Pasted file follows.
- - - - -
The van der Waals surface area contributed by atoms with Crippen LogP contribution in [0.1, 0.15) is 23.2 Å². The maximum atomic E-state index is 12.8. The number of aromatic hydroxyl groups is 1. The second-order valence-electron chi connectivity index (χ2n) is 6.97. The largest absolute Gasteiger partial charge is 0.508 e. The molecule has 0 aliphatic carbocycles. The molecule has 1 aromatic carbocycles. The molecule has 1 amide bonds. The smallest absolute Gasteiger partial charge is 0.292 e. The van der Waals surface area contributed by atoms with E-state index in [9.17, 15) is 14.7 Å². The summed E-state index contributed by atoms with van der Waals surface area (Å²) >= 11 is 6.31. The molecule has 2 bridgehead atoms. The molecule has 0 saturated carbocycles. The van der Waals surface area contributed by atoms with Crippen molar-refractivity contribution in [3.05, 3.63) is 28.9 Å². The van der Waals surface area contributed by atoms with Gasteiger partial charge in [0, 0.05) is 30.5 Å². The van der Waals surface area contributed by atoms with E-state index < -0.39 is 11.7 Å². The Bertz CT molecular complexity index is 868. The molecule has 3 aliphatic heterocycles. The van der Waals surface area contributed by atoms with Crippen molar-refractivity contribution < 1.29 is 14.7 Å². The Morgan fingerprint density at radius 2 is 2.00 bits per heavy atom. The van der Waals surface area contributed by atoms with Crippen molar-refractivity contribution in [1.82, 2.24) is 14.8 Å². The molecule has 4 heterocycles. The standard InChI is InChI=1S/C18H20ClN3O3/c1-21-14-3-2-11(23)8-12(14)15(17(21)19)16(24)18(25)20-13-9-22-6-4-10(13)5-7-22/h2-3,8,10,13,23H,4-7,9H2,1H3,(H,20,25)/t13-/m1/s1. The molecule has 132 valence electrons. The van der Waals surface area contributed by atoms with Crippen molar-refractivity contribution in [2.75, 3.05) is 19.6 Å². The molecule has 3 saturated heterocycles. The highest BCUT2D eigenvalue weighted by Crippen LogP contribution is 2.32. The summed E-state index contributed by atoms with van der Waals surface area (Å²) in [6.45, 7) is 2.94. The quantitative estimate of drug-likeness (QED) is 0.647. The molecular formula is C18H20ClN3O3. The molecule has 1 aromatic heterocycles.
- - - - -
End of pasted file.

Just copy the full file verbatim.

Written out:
The van der Waals surface area contributed by atoms with Crippen LogP contribution in [0.1, 0.15) is 23.2 Å². The maximum atomic E-state index is 12.8. The number of aromatic hydroxyl groups is 1. The second-order valence-electron chi connectivity index (χ2n) is 6.97. The largest absolute Gasteiger partial charge is 0.508 e. The molecule has 0 aliphatic carbocycles. The molecule has 1 aromatic carbocycles. The molecule has 1 amide bonds. The smallest absolute Gasteiger partial charge is 0.292 e. The van der Waals surface area contributed by atoms with E-state index in [9.17, 15) is 14.7 Å². The summed E-state index contributed by atoms with van der Waals surface area (Å²) >= 11 is 6.31. The molecule has 2 bridgehead atoms. The molecule has 0 saturated carbocycles. The van der Waals surface area contributed by atoms with Crippen molar-refractivity contribution in [3.05, 3.63) is 28.9 Å². The van der Waals surface area contributed by atoms with Gasteiger partial charge in [0, 0.05) is 30.5 Å². The van der Waals surface area contributed by atoms with E-state index < -0.39 is 11.7 Å². The Bertz CT molecular complexity index is 868. The molecule has 3 aliphatic heterocycles. The van der Waals surface area contributed by atoms with Crippen molar-refractivity contribution < 1.29 is 14.7 Å². The Morgan fingerprint density at radius 2 is 2.00 bits per heavy atom. The van der Waals surface area contributed by atoms with Crippen molar-refractivity contribution in [1.82, 2.24) is 14.8 Å². The molecule has 4 heterocycles. The standard InChI is InChI=1S/C18H20ClN3O3/c1-21-14-3-2-11(23)8-12(14)15(17(21)19)16(24)18(25)20-13-9-22-6-4-10(13)5-7-22/h2-3,8,10,13,23H,4-7,9H2,1H3,(H,20,25)/t13-/m1/s1. The molecule has 132 valence electrons. The van der Waals surface area contributed by atoms with Crippen molar-refractivity contribution in [2.75, 3.05) is 19.6 Å². The molecule has 3 saturated heterocycles. The highest BCUT2D eigenvalue weighted by Crippen LogP contribution is 2.32. The summed E-state index contributed by atoms with van der Waals surface area (Å²) in [6.45, 7) is 2.94. The quantitative estimate of drug-likeness (QED) is 0.647. The molecular formula is C18H20ClN3O3. The molecule has 1 aromatic heterocycles.